The FCA has said it is continuing to make contingency plans for all Brexit scenarios, including “no-deal”, as negotiations continue.
The government’s latest white paper on Brexit proposed an “equivalance of rules on an outcomes basis” regime for financial services allowing the UK and EU access to each others markets.
In a speech by FCA international director Nausicaa Delfas this morning, she says that while “the FCA takes no position on whether Brexit is a good or bad thing in itself”, the regulator will continue to support the government with technical advice.
Delfas says that the transition period until the end of December 2020 “is a good thing for both sides” and is something the FCA had called for to give more preparation time and to smooth the implimentation of Brexit.
However, she notes “cliff-edge” risks still exist, including contract continuity, where a no-deal scenario could leave insurers unable to pay out claims on policies, and that because negotiations are still ongoing the regulator “must prepare for all scenarios”.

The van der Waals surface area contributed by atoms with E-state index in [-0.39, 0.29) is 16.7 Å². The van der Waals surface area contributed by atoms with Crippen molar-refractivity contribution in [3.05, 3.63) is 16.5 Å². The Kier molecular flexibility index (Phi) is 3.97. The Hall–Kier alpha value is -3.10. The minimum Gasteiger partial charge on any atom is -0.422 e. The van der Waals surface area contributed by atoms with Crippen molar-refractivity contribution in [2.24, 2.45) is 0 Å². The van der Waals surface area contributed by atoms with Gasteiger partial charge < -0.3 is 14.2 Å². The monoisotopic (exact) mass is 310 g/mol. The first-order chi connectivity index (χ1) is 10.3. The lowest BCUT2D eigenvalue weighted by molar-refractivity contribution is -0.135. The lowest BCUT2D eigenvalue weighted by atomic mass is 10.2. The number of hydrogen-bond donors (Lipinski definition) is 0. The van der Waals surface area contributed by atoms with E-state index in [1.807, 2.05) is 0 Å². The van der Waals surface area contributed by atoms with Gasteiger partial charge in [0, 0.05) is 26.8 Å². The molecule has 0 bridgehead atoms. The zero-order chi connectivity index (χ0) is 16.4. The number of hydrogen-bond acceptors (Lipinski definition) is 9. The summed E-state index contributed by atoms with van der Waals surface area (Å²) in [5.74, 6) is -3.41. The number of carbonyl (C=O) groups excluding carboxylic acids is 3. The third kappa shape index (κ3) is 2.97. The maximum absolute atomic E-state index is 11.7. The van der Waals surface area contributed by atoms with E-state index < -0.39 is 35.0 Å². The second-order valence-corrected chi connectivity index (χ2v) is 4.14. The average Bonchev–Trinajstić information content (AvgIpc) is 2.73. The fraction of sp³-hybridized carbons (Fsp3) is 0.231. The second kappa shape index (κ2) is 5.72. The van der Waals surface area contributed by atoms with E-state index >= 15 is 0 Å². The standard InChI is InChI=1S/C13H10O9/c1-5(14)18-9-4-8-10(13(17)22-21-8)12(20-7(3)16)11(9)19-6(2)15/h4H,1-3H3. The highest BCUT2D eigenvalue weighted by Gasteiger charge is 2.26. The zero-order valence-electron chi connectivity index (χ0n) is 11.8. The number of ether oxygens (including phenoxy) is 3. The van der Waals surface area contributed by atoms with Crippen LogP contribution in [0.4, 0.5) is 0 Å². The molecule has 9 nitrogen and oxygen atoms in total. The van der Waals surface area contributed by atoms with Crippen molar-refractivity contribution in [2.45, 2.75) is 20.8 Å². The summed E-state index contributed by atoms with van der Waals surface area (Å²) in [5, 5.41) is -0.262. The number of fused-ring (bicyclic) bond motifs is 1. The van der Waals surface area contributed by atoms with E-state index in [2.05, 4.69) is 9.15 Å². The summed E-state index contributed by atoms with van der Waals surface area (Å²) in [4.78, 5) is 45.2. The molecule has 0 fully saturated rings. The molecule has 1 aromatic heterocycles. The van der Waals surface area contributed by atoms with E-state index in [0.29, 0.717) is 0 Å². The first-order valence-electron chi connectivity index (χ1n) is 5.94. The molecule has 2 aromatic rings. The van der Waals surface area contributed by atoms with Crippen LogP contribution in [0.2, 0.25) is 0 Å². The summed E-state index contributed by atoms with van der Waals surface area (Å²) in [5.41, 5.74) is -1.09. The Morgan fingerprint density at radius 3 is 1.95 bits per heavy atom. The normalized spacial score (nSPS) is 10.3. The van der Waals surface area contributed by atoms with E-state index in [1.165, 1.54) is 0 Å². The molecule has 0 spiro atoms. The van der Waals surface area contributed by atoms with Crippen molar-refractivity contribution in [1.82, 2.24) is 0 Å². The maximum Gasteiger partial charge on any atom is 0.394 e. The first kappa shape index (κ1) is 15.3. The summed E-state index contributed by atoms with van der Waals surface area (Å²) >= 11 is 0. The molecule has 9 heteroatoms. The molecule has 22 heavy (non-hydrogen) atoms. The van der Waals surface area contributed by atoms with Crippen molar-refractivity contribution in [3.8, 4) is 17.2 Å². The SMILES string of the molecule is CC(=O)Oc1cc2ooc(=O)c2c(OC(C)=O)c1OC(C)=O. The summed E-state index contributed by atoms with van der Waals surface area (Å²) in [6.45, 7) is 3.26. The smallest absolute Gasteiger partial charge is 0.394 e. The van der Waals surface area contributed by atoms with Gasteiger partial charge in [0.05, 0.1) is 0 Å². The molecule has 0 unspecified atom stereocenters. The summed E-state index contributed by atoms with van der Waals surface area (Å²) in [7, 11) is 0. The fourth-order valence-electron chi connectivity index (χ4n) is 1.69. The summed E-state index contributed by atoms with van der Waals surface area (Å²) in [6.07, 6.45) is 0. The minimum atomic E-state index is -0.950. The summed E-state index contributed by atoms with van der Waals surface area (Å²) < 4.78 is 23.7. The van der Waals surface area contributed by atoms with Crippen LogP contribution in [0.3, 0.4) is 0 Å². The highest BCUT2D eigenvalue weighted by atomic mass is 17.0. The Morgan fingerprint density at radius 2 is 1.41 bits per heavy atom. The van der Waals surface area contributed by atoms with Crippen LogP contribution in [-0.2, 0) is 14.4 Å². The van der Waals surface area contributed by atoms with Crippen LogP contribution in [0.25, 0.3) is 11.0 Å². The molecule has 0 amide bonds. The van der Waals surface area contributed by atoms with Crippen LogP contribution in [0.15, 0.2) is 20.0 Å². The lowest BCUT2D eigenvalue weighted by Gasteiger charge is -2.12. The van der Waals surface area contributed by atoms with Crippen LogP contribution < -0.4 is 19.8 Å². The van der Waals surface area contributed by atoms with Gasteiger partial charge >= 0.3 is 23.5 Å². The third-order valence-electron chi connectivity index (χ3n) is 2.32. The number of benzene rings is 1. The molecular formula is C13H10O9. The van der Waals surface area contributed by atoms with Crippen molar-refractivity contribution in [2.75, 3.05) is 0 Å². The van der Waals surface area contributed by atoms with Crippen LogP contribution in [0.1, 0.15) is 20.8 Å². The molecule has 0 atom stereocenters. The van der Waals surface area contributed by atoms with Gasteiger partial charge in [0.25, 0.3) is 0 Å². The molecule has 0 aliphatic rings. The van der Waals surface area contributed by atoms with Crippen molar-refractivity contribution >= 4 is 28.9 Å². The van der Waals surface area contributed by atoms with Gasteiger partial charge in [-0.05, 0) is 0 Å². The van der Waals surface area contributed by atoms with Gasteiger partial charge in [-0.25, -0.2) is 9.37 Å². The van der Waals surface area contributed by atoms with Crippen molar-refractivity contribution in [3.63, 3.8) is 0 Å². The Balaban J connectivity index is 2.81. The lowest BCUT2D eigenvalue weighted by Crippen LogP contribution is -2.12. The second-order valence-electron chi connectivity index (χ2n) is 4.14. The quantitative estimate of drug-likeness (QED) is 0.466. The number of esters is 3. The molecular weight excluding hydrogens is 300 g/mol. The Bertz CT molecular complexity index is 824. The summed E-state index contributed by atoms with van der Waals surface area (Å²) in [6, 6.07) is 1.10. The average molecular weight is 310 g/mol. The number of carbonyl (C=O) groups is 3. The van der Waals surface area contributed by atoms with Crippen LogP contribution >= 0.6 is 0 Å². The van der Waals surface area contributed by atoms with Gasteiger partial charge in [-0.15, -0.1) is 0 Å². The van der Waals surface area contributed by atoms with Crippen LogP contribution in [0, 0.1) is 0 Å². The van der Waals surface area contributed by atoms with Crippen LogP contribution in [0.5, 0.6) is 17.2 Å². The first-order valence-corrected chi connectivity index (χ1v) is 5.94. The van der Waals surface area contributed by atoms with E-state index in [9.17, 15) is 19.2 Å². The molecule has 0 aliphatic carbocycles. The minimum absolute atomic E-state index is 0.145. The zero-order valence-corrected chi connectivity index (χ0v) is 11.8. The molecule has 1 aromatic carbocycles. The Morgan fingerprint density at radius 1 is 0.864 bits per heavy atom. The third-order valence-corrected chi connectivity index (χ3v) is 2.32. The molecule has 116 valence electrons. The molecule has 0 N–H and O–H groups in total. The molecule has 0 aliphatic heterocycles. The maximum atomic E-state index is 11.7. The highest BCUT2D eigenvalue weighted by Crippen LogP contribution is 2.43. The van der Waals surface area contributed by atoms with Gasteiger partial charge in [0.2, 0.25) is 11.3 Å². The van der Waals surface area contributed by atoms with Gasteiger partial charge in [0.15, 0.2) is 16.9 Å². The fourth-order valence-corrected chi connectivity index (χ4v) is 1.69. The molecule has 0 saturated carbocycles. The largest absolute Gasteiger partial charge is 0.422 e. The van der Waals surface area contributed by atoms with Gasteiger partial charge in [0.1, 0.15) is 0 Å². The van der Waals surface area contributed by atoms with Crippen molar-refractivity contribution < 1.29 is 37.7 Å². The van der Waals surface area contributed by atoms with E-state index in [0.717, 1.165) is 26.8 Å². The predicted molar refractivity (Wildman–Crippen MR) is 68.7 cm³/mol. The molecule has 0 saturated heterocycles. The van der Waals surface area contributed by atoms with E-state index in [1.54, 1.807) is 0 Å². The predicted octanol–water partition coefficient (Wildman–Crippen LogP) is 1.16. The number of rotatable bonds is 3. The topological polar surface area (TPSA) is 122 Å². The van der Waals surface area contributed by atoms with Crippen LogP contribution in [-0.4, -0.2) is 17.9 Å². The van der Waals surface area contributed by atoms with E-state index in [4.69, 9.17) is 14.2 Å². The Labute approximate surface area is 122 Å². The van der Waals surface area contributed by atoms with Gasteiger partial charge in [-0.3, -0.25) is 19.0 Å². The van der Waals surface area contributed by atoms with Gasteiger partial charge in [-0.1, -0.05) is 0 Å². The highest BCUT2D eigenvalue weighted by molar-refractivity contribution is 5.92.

Backstops the FCA has been working on include its Temporary Permissions Regime which, if necessary, will allow European firms and funds trading into the UK under a passporting arrangement to continue doing so without a further authorisation requirement for a short period should passporting end.
However, the EU has not yet outlined any similar set up for UK firms wishing to passport out.
Delfas says that despite the uncertainty “firms need to maintain threshold conditions and [the FCA’s] rules throughout”
She says: “We expect you to continue to service your customers as fully and fairly as the law permits, and to communicate with affected customers, in the UK and elsewhere, in a clear and timely fashion, including, for example, what regulatory protections will apply for your customers.
“It is of course for the government to negotiate – but we have been clear about thesort of arrangements on financial services that we believe are possible, and desirable, to maximise market access and benefits to consumers in the UK and EU. These include the five principles of: cross border market access; consistent global standards to support global markets; co-operation between regulatory authorities; influence over standards; and the opportunity to recruit and maintain a skilled workforce.”